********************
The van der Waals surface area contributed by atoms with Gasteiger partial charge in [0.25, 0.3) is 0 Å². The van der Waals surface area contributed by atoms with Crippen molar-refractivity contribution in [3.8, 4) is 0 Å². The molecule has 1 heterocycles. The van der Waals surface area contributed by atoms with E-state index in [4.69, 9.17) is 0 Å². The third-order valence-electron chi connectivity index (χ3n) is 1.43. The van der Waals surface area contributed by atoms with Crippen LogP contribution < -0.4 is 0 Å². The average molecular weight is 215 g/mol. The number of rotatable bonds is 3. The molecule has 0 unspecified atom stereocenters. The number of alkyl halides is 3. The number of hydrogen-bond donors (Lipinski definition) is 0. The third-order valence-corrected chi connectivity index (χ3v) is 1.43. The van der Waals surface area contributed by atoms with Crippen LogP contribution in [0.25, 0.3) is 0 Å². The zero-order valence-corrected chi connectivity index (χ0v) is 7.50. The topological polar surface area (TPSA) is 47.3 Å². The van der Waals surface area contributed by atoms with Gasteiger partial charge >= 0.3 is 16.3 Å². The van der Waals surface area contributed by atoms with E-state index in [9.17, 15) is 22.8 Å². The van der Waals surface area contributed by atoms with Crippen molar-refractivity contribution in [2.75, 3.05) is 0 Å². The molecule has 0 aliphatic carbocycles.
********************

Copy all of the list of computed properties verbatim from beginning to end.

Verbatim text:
The van der Waals surface area contributed by atoms with Gasteiger partial charge in [0.25, 0.3) is 0 Å². The van der Waals surface area contributed by atoms with Crippen molar-refractivity contribution in [3.8, 4) is 0 Å². The molecule has 1 heterocycles. The van der Waals surface area contributed by atoms with E-state index in [4.69, 9.17) is 0 Å². The third-order valence-electron chi connectivity index (χ3n) is 1.43. The van der Waals surface area contributed by atoms with Crippen LogP contribution < -0.4 is 0 Å². The average molecular weight is 215 g/mol. The number of rotatable bonds is 3. The molecule has 0 unspecified atom stereocenters. The number of alkyl halides is 3. The number of hydrogen-bond donors (Lipinski definition) is 0. The third-order valence-corrected chi connectivity index (χ3v) is 1.43. The van der Waals surface area contributed by atoms with Crippen LogP contribution in [0.25, 0.3) is 0 Å². The zero-order valence-corrected chi connectivity index (χ0v) is 7.50. The topological polar surface area (TPSA) is 47.3 Å². The van der Waals surface area contributed by atoms with Gasteiger partial charge >= 0.3 is 16.3 Å². The van der Waals surface area contributed by atoms with E-state index in [9.17, 15) is 22.8 Å². The van der Waals surface area contributed by atoms with Crippen molar-refractivity contribution in [2.75, 3.05) is 0 Å². The molecule has 0 aliphatic carbocycles.